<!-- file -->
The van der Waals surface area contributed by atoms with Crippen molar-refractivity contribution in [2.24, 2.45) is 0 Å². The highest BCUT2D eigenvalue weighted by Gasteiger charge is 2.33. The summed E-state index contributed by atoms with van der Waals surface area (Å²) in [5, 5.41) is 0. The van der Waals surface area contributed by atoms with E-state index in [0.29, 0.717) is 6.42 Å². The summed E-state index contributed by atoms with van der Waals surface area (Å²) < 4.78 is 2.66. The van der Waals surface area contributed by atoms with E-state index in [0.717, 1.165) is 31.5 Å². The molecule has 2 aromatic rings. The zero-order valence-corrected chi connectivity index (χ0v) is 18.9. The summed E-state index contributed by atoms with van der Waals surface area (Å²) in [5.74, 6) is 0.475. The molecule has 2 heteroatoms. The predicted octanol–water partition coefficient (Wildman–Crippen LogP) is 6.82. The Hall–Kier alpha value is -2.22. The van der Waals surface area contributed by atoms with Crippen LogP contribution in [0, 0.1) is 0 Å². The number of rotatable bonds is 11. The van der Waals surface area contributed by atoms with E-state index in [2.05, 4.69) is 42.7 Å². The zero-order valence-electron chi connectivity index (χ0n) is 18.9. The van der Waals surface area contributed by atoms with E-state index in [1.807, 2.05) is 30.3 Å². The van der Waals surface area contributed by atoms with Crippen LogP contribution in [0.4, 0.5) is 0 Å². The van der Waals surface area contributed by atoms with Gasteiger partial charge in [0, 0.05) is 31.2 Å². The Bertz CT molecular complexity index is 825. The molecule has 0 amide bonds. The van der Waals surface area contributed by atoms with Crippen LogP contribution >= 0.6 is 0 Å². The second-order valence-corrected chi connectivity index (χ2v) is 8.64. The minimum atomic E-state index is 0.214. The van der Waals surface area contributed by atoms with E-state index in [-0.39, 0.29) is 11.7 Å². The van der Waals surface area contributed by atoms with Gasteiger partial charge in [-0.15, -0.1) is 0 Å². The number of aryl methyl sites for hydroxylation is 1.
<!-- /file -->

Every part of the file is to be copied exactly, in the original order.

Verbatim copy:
The van der Waals surface area contributed by atoms with Crippen molar-refractivity contribution in [2.24, 2.45) is 0 Å². The highest BCUT2D eigenvalue weighted by Gasteiger charge is 2.33. The summed E-state index contributed by atoms with van der Waals surface area (Å²) in [5, 5.41) is 0. The van der Waals surface area contributed by atoms with E-state index in [0.29, 0.717) is 6.42 Å². The summed E-state index contributed by atoms with van der Waals surface area (Å²) < 4.78 is 2.66. The van der Waals surface area contributed by atoms with E-state index in [0.717, 1.165) is 31.5 Å². The molecule has 2 aromatic rings. The zero-order valence-corrected chi connectivity index (χ0v) is 18.9. The summed E-state index contributed by atoms with van der Waals surface area (Å²) in [5.74, 6) is 0.475. The molecule has 2 heteroatoms. The predicted octanol–water partition coefficient (Wildman–Crippen LogP) is 6.82. The Hall–Kier alpha value is -2.22. The van der Waals surface area contributed by atoms with Crippen LogP contribution in [0, 0.1) is 0 Å². The number of rotatable bonds is 11. The van der Waals surface area contributed by atoms with E-state index in [2.05, 4.69) is 42.7 Å². The zero-order valence-electron chi connectivity index (χ0n) is 18.9. The van der Waals surface area contributed by atoms with E-state index in [1.807, 2.05) is 30.3 Å². The van der Waals surface area contributed by atoms with Crippen LogP contribution in [0.4, 0.5) is 0 Å². The van der Waals surface area contributed by atoms with Gasteiger partial charge in [0, 0.05) is 31.2 Å². The Bertz CT molecular complexity index is 825. The molecule has 0 amide bonds. The van der Waals surface area contributed by atoms with Crippen LogP contribution >= 0.6 is 0 Å². The second-order valence-corrected chi connectivity index (χ2v) is 8.64. The minimum atomic E-state index is 0.214. The van der Waals surface area contributed by atoms with E-state index in [-0.39, 0.29) is 11.7 Å². The van der Waals surface area contributed by atoms with Gasteiger partial charge in [-0.15, -0.1) is 0 Å². The number of aryl methyl sites for hydroxylation is 1.